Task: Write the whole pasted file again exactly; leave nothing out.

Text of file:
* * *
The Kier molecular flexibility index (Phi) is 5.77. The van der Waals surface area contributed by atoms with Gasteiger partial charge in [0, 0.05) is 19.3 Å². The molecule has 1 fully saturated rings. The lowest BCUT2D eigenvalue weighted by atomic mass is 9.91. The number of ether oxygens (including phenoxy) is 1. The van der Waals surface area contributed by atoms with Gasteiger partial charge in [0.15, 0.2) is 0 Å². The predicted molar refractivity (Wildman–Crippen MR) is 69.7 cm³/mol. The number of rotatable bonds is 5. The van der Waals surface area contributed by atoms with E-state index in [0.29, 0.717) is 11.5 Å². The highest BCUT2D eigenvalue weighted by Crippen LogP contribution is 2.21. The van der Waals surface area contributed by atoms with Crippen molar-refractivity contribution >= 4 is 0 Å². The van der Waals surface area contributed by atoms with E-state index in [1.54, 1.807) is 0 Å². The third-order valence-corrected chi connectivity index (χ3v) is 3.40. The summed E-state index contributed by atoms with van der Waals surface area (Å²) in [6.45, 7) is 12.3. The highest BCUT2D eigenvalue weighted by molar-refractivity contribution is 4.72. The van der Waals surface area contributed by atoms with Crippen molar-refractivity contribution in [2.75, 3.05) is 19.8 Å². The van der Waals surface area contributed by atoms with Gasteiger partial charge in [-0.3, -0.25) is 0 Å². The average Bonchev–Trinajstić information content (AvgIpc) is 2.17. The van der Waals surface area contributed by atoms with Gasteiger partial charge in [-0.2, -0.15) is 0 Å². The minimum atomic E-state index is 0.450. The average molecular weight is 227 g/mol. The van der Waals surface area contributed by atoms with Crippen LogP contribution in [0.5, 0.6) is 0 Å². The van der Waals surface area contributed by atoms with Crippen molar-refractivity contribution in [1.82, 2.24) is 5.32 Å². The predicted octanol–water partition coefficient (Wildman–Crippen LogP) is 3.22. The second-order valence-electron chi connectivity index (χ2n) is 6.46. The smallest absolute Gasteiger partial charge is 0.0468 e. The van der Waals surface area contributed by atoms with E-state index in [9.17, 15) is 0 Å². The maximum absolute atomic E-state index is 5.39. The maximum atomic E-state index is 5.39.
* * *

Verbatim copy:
The Kier molecular flexibility index (Phi) is 5.77. The van der Waals surface area contributed by atoms with Gasteiger partial charge in [0, 0.05) is 19.3 Å². The molecule has 1 fully saturated rings. The lowest BCUT2D eigenvalue weighted by atomic mass is 9.91. The number of ether oxygens (including phenoxy) is 1. The van der Waals surface area contributed by atoms with Gasteiger partial charge in [0.15, 0.2) is 0 Å². The predicted molar refractivity (Wildman–Crippen MR) is 69.7 cm³/mol. The number of rotatable bonds is 5. The van der Waals surface area contributed by atoms with E-state index in [0.29, 0.717) is 11.5 Å². The highest BCUT2D eigenvalue weighted by Crippen LogP contribution is 2.21. The van der Waals surface area contributed by atoms with Crippen molar-refractivity contribution >= 4 is 0 Å². The van der Waals surface area contributed by atoms with E-state index in [1.54, 1.807) is 0 Å². The third-order valence-corrected chi connectivity index (χ3v) is 3.40. The summed E-state index contributed by atoms with van der Waals surface area (Å²) in [6.45, 7) is 12.3. The highest BCUT2D eigenvalue weighted by molar-refractivity contribution is 4.72. The van der Waals surface area contributed by atoms with Crippen molar-refractivity contribution in [2.75, 3.05) is 19.8 Å². The van der Waals surface area contributed by atoms with Gasteiger partial charge in [-0.3, -0.25) is 0 Å². The average Bonchev–Trinajstić information content (AvgIpc) is 2.17. The van der Waals surface area contributed by atoms with Gasteiger partial charge in [-0.2, -0.15) is 0 Å². The minimum atomic E-state index is 0.450. The average molecular weight is 227 g/mol. The van der Waals surface area contributed by atoms with Crippen LogP contribution in [0.5, 0.6) is 0 Å². The van der Waals surface area contributed by atoms with Crippen molar-refractivity contribution in [1.82, 2.24) is 5.32 Å². The predicted octanol–water partition coefficient (Wildman–Crippen LogP) is 3.22. The second-order valence-electron chi connectivity index (χ2n) is 6.46. The smallest absolute Gasteiger partial charge is 0.0468 e. The van der Waals surface area contributed by atoms with E-state index in [9.17, 15) is 0 Å². The maximum absolute atomic E-state index is 5.39. The maximum atomic E-state index is 5.39.